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I Have yet to get to shoot my scar but a lightweight flickable accurate package like what I just bought but in .308 sounds great but for the matches I shoot, the .308 is gonna be a hindrance in the close quarters quick engagement stuff due to recoil plus the 20 round mags mean more mag changes
You will find that the stock muzzle brakes on the 16S and 17S work extremely well. To the detriment of those near you, but they work extremely well. The 17S's recoil is dramatically reduced that you won't give much in recovery time. 16S's muzzle pretty much stays on target.

I recently bought a 16" DSArms ParaFAL. It weighs maybe .75-lbs more than the 17S, and while the recoil is entirely manageable, you can definitely tell the recoil is snappier and muzzle rise is higher.
 

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Discussion Starter · #13 ·
If you can find an Israeli FAL that's affordable...I'd be one jealous mofo!!!
My dad had a full auto Israeli FAL in his collection when he passed away and I was limited on the amount of nfa items I was allowed to keep so I ended up letting that one go. I kick myself sometimes for letting it go but there was a lot to choose from and it was hard whittling down to the guns I kept.
 

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Hello & Welcome!

Gratz on the SCAR 16!

That sucks that you couldnt take your Dad's FAL due to the NFA transfer; it's a great find if anyone is so lucky enough to even encounter one.
But due to it being an heirloom and a reminder of your dad, that's something of a value that a price cannot match.
 

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My dad had a full auto Israeli FAL in his collection when he passed away and I was limited on the amount of nfa items I was allowed to keep so I ended up letting that one go. I kick myself sometimes for letting it go but there was a lot to choose from and it was hard whittling down to the guns I kept.
I would've done everything in my power to keep that. I don't mean to make you feel bad. I'm sure you had your reasons. And BTW you'll be lovin' the 16, and pondering the 17 yet again! Congrats on the 16!
 

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Discussion Starter · #17 ·
Hello & Welcome!

Gratz on the SCAR 16!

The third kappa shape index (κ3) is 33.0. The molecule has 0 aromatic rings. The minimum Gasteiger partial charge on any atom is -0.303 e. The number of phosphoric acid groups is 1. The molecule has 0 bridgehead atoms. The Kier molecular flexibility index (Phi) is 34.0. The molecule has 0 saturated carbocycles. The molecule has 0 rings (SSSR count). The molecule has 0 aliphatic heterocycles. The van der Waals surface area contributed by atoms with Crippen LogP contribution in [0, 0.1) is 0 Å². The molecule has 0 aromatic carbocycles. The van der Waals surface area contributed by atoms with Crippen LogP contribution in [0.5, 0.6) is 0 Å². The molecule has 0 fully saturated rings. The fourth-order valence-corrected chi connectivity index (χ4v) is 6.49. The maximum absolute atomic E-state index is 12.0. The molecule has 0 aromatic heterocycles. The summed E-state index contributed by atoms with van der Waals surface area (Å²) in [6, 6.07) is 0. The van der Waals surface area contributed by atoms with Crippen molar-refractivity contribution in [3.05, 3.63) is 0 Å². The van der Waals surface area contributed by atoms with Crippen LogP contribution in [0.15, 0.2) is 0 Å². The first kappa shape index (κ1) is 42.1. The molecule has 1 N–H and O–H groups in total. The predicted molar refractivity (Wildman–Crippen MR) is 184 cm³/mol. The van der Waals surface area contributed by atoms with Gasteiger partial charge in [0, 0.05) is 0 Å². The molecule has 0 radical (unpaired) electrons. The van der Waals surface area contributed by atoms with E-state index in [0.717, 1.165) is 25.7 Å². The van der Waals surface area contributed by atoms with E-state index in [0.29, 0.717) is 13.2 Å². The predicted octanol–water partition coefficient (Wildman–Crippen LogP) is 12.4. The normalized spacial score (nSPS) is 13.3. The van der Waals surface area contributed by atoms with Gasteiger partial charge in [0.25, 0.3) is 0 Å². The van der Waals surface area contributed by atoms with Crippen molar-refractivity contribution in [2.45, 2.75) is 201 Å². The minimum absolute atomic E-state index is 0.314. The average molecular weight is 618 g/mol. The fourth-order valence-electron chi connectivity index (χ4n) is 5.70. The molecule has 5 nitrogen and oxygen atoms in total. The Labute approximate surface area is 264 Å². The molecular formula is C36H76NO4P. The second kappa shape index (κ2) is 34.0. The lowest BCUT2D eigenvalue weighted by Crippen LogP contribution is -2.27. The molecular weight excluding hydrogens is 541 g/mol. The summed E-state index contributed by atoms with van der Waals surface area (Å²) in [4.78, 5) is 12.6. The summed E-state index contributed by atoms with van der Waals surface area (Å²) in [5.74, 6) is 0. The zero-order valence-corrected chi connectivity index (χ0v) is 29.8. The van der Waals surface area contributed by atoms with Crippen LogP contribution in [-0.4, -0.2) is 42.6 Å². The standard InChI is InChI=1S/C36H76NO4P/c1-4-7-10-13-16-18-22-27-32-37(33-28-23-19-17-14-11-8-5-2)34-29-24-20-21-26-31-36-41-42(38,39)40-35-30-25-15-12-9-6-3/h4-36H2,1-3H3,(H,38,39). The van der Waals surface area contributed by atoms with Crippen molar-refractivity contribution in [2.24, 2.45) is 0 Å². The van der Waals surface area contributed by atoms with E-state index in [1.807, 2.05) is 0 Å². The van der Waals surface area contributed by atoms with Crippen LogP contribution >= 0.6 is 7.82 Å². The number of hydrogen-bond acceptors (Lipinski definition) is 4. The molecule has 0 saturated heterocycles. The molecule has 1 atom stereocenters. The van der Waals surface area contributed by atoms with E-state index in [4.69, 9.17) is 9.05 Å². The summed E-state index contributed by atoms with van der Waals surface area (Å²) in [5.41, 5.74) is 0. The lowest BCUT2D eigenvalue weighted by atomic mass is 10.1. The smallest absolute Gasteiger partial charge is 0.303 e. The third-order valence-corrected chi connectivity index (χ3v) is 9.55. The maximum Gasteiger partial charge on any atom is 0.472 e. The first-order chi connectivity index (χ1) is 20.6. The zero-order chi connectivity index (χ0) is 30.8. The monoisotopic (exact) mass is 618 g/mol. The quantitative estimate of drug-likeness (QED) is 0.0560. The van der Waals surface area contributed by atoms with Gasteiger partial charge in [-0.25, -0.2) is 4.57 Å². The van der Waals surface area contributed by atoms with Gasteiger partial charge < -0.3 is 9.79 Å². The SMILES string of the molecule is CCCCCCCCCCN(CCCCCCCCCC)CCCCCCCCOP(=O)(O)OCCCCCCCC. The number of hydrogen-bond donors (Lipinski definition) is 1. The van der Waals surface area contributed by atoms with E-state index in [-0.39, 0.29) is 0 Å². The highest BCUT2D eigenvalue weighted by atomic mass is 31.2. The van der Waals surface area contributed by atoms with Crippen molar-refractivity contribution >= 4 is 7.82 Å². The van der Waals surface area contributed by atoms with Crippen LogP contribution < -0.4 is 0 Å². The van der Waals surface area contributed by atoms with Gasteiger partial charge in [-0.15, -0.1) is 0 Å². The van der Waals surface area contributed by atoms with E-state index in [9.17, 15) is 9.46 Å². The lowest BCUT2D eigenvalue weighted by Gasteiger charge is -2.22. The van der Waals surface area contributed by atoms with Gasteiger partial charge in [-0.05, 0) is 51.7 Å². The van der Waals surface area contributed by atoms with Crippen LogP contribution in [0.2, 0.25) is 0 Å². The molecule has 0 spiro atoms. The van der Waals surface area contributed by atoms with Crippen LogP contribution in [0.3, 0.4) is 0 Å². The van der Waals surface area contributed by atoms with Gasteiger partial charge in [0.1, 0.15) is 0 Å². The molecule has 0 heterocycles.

That sucks that you couldnt take your Dad's FAL due to the NFA transfer; it's a great find if anyone is so lucky enough to even encounter one.
But due to it being an heirloom and a reminder of your dad, that's something of a value that a price cannot match.


I would've done everything in my power to keep that. I don't mean to make you feel bad. I'm sure you had your reasons. And BTW you'll be lovin' the 16, and pondering the 17 yet again! Congrats on the 16!

I didn't let the gun go due to the nfa transfer, My dad's nfa collection was extremely large and had an extremely high dollar value. He built it up both as a hobby but also as an investment. It was essentially a second retirement fund for himself and my mom in addition to their more traditional investments. this was just an investment that you could take out and have fun with on the weekends. When he passed away, all of my parents financials were in order i.e. house was paid off, no car loans or credit card debt so there was no need to sell the guns right away but in fairness to my mother since the collection was part of her retirement as well as my dad's, some of the collection was sold off. In all around 2/3 of the NFA items have been sold off since he passed with the rest being kept by me. My mom and I sat down together and agreed on how many guns from the estate would be mine outright as an inheritance and in addition to that there are others that she's holding on to that I have the option to buy in the future. I kept an MG-42, STG-44 (unfired), MP-38, MP-40, PPSH 41, Beretta 38A, 1919 A4 (saginaw division of general motors ), Thompson(bridgeport), M-16A1(hydramatic division of general motors), an H&k auto sear with an MP-5 and HK 93 host body and a MAC -11. Obviously the outlier is the Mac, I kept that one purely for sentimental reasons. That was one of the first nfa weapons my dad bought and he poured a lot of time into that gun adding an upper, m4 stock, custom paint job and a bunch of internal work to turn it from a spray and pray machine pistol into a great platform for subgun matches. He won a lot of subgun matches with that gun often beating his buddies and their MP-5's and even when he did have an MP-5 he still used "the little mac that could" in the modern class
 

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Discussion Starter · #18 ·
You will find that the stock muzzle brakes on the 16S and 17S work extremely well. To the detriment of those near you, but they work extremely well. The 17S's recoil is dramatically reduced that you won't give much in recovery time. 16S's muzzle pretty much stays on target.

I recently bought a 16" DSArms ParaFAL. It weighs maybe .75-lbs more than the 17S, and while the recoil is entirely manageable, you can definitely tell the recoil is snappier and muzzle rise is higher.